Last weekend, we received some very nice soaking rain. This provided much needed moisture. The timely rain was then replaced with moderate temperatures, sunny skies, and a steady breeze which proved perfect for making some very nice hay. These weather conditions also provided an excellent backdrop for the “Farming with Draft Animals” class held this week. Tillers’ oxen and draft horses were out each day, hooked to a variety of tools. This allowed students to compare two different types of work animals, as well as providing the opportunity to see and operate a variety of farm equipment performing numerous tasks. In addition to Tillers’ three farming interns, this year’s class was comprised of individuals from two living history sites. Tillers’ quiet setting provides a relaxed place to concentrate on the work at hand. Even though each of these historical farmers were experienced with using draft animals, such a opportunity can provide a nice break from distractions inherent with outdoor museums, making it more conducive to focus solely on the use of the various equipment and draft animals.
One of the tasks Tillers’ oxen Herschel and Walker were put to was that of loading hay. With the advent of the mechanical hay loader, it was possible for fewer people to load more hay faster than with pitch forks. The oxen were hitched directly to a forecart, which allowed the animals to be then connected to a short tongue on the wagon. Finally, the hay loader was connected to the rear of the wagon. In use, the entire assemblage of equipment is driven straddling the windrowed hay. Tines at the rear of the hay loader pick the hay off the ground, advancing it toward articulating bars which “walk” the hay up an inclined plane to the wagon. The result is a stream of hay delivered high above the wagon bed, allowing workers stationed there to stack it, so that it can be delivered to the barn.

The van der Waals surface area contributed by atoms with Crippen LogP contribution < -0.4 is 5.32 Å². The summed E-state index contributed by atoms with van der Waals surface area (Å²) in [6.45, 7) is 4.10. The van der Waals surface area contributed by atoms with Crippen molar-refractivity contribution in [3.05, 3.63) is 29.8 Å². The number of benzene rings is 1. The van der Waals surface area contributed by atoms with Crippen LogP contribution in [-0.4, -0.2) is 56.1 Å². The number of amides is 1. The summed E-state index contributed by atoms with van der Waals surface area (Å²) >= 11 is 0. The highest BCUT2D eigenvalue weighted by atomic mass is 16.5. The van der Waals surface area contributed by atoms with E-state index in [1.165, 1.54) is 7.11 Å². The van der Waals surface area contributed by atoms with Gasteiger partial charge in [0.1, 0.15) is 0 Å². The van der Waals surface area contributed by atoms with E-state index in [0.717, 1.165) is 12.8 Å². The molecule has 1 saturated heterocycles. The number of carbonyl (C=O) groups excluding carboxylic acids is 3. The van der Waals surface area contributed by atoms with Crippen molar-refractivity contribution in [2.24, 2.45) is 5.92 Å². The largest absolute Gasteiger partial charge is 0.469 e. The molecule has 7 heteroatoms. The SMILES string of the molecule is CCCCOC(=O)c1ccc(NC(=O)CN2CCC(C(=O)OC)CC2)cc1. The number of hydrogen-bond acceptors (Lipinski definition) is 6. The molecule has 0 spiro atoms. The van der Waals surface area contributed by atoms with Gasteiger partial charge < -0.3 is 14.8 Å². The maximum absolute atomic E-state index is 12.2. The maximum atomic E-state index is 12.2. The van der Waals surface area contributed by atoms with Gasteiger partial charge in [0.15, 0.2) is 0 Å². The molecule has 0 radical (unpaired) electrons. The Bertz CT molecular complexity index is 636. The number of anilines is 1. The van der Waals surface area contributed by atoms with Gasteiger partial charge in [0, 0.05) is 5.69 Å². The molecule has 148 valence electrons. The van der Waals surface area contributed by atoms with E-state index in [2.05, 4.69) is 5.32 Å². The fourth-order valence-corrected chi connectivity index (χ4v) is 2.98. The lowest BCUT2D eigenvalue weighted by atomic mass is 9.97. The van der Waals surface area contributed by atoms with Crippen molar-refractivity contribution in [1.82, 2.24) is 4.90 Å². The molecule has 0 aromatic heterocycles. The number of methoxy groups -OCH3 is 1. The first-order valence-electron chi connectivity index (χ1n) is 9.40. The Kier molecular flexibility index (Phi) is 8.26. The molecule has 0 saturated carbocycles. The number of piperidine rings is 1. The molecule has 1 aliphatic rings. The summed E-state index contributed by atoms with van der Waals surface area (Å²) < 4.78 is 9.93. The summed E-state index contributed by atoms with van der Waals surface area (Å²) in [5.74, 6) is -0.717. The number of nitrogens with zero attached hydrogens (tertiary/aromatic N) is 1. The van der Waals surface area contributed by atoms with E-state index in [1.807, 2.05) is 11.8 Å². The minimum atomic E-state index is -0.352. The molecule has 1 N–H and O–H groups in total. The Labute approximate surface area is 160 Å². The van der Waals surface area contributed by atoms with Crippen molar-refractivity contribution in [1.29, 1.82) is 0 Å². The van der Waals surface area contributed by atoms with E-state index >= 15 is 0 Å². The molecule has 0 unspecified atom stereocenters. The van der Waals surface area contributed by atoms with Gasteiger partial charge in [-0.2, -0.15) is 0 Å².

The following pictures show our loader – a New Idea model L-128 – in use. As is often the case the simpler the equipment, the greater is the skill requirement of the operator. In this case, it is a practiced art to build a balanced load which will accomodate great height without tumbling off while traveling to the awaiting barn. The skill requirement is heightened due to the speed required to make decisions in stacking while keeping up with the unyielding stream of hay. Fast animals, thick hay, and perhaps a teamster with an off-color sense of humor can all add to the challenges of the effort!
See video at https://www.youtube.com/watch?v=1z1TKzup8Qg